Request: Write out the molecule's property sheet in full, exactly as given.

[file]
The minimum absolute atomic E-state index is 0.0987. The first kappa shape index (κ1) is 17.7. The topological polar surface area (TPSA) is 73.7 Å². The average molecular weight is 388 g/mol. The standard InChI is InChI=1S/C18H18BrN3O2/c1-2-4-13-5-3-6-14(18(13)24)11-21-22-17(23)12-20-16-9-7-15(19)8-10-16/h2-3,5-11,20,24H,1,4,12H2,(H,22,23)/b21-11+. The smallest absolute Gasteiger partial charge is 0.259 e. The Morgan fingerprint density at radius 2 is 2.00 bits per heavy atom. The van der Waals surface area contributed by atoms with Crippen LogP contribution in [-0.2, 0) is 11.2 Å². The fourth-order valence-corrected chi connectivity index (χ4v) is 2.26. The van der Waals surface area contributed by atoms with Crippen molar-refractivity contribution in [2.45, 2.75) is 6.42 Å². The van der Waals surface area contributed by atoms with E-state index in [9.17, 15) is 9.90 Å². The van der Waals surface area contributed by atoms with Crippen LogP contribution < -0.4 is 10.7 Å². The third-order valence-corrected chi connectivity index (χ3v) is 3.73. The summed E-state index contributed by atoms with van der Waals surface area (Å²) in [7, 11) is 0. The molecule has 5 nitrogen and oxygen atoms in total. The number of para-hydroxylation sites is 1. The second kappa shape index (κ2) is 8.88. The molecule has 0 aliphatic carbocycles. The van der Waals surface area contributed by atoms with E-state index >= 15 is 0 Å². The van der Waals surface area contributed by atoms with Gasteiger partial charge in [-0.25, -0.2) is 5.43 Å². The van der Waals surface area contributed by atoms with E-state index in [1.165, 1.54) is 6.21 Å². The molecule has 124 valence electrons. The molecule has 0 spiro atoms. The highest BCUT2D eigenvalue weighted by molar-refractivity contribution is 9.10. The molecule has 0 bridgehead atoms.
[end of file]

The minimum absolute atomic E-state index is 0.0987. The first kappa shape index (κ1) is 17.7. The topological polar surface area (TPSA) is 73.7 Å². The average molecular weight is 388 g/mol. The standard InChI is InChI=1S/C18H18BrN3O2/c1-2-4-13-5-3-6-14(18(13)24)11-21-22-17(23)12-20-16-9-7-15(19)8-10-16/h2-3,5-11,20,24H,1,4,12H2,(H,22,23)/b21-11+. The smallest absolute Gasteiger partial charge is 0.259 e. The Morgan fingerprint density at radius 2 is 2.00 bits per heavy atom. The van der Waals surface area contributed by atoms with Crippen LogP contribution in [-0.2, 0) is 11.2 Å². The fourth-order valence-corrected chi connectivity index (χ4v) is 2.26. The van der Waals surface area contributed by atoms with Crippen molar-refractivity contribution in [2.45, 2.75) is 6.42 Å². The van der Waals surface area contributed by atoms with E-state index in [9.17, 15) is 9.90 Å². The van der Waals surface area contributed by atoms with Crippen LogP contribution < -0.4 is 10.7 Å². The third-order valence-corrected chi connectivity index (χ3v) is 3.73. The summed E-state index contributed by atoms with van der Waals surface area (Å²) in [7, 11) is 0. The molecule has 5 nitrogen and oxygen atoms in total. The number of para-hydroxylation sites is 1. The second kappa shape index (κ2) is 8.88. The molecule has 0 aliphatic carbocycles. The van der Waals surface area contributed by atoms with E-state index >= 15 is 0 Å². The van der Waals surface area contributed by atoms with Gasteiger partial charge in [-0.25, -0.2) is 5.43 Å². The van der Waals surface area contributed by atoms with E-state index in [1.165, 1.54) is 6.21 Å². The molecule has 124 valence electrons. The molecule has 0 spiro atoms. The highest BCUT2D eigenvalue weighted by molar-refractivity contribution is 9.10. The molecule has 0 bridgehead atoms.